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TweakTown CPU Cooler Testing and Methodology - Overclocked Testing

TweakTown CPU Cooler Testing and Methodology

TweakTown gets a new CPU cooler test system. Find out how and why we test the way we do.

| Editorials in Cases, Cooling & PSU | Posted: Oct 6, 2013 6:09 am

Overclocked Testing

 

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Once the stock testing is completed, we jump into BIOS, swap out to the overclocked profile, and boot the system. At this point the fan is again connected to the Adjust 108 to receive full power the entire time for this round of testing. To verify the fan RPMs, or even a pump for that matter, we simply add a wire to the third pin of the fan connection and run it to the motherboard's fan connections to allow AIDA64 to show us the RPM of the fans and pumps.

 

We then continue with the same 15 minute idle period to allow the system to cool down sufficiently from the last run. It is at this point that we look at the thermals to obtain the result we will discuss for idle when overclocked, but again, that metric will not show in any charts. We also pull out the meter and gauge the audio levels with the fans at their maximum RPM.

 

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As a result of the testing, we now have this as our new Sound Pressure Level - 12V chart. Again we will always have the stock cooler marked in red.

 

We then run AIDA64 just like when we were testing for the stock levels, just that this time around the processor is much faster, and with the memory at 2666MHz, the IMC is also working hard. After 30 minutes of testing, we grab a screen shot for reference, but there is still a bit more to our methodology. Before taking the average of the results displayed in RealTemp, there is more to think about.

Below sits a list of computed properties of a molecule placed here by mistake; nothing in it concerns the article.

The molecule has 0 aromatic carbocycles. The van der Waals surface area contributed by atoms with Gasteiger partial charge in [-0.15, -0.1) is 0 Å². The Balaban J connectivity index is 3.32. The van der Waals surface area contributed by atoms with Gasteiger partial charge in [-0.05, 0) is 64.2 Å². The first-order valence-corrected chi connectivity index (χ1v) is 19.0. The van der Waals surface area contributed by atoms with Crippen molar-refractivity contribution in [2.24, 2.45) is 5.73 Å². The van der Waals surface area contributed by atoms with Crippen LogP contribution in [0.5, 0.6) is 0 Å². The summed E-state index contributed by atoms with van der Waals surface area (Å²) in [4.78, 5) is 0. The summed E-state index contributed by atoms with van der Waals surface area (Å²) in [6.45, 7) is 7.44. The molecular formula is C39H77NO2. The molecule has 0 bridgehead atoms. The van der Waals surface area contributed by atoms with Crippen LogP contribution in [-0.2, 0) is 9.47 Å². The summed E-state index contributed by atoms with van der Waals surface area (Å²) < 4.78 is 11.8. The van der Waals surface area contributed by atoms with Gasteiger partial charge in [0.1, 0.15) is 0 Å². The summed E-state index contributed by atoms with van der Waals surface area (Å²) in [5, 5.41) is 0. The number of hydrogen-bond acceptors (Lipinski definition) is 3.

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Since the chassis is positioned like this from the plug and play stock results that we record, the ATX orientation of the D-Frame when sitting on the PSU is only one way we test all coolers that hit our labs.

 

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Since this chassis as well as many SilverStone choices out there have a 90 degree orientation of the motherboard, and they offer a bottom to top flow of air, so we also run a series of tests in this position.

 

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Then there are open air systems like the one housing this system, as well as HTPCs, and others that use a flat layout for the motherboard. That means we also take this orientation into consideration in our many runs.

 

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Once all three tests are run twice with a different application of thermal paste between each set of three passes, we not only take the average of each run, but we also then average all six testing sessions to come up with the thermal results that are listed in our Temperature - Overclocked Load chart that is shown here.

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